Maricopa County Superior Court Judge Christopher Coury on Friday ordered a halt to the process through at least noon Monday. He said there were sufficient questions raised about the procedures being used by Cyber Ninjas, the Florida firm hired by the Senate to do the work, and whether they complied with state law.
But Coury made his order contingent on the Arizona Democratic Party posting a $1 million bond. That would compensate Cyber Ninjas should they need to hire additional help to make up for lost time.
After the hearing, however, attorney Roopali Desai, who represents the party, said her client won't be putting up the cash. She said the amount sought by the judge to cover the cost of the delay of a few days has no bearing on a project that, according to the Senate, was supposed to cost just $150,000.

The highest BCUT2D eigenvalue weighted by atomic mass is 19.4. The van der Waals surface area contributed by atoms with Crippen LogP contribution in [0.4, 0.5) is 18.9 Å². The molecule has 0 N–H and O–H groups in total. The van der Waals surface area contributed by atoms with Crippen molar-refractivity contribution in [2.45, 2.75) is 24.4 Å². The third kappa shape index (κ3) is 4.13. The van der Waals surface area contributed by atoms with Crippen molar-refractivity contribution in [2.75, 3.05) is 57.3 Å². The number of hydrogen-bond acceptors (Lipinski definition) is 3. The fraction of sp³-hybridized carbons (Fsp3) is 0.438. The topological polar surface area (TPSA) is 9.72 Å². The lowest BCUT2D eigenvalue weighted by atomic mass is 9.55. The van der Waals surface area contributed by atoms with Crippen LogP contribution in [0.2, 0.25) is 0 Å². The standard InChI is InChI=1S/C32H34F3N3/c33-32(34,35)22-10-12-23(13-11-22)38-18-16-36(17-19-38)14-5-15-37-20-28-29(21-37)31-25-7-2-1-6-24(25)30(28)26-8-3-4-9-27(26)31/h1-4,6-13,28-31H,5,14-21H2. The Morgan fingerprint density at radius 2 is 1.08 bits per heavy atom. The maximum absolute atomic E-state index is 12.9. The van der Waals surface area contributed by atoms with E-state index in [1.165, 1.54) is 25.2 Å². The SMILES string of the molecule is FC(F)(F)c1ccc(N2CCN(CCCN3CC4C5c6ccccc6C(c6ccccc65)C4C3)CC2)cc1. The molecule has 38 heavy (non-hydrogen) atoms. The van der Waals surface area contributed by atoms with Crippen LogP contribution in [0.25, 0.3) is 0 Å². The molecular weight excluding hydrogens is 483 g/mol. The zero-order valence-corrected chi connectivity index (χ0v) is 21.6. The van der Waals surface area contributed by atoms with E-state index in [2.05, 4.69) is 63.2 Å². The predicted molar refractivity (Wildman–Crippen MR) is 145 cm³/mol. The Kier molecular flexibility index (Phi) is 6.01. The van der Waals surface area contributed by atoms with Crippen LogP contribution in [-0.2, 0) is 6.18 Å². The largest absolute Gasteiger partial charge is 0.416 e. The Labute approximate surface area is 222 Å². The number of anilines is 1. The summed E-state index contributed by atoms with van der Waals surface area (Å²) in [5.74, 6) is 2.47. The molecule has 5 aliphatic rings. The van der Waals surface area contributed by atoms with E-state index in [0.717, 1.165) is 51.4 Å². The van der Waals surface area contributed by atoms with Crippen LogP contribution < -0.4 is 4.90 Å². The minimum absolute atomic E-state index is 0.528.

And then, Desai said, Cyber Ninjas is "not trustworthy." She said there is nothing to prevent the company from claiming it needed the entire $1 million for compensation.
"It's a huge risk for the party to take," she said.
But Desai said Friday's hearing was not a loss or a waste of time.
She pointed out that, separate from the question of halting the work, Coury did order the company to comply with all election laws. More to the point, the judge wants to see copies of all of their procedures, including hiring and training, to ensure that the ballots and the election equipment now at Veterans Memorial Coliseum are protected.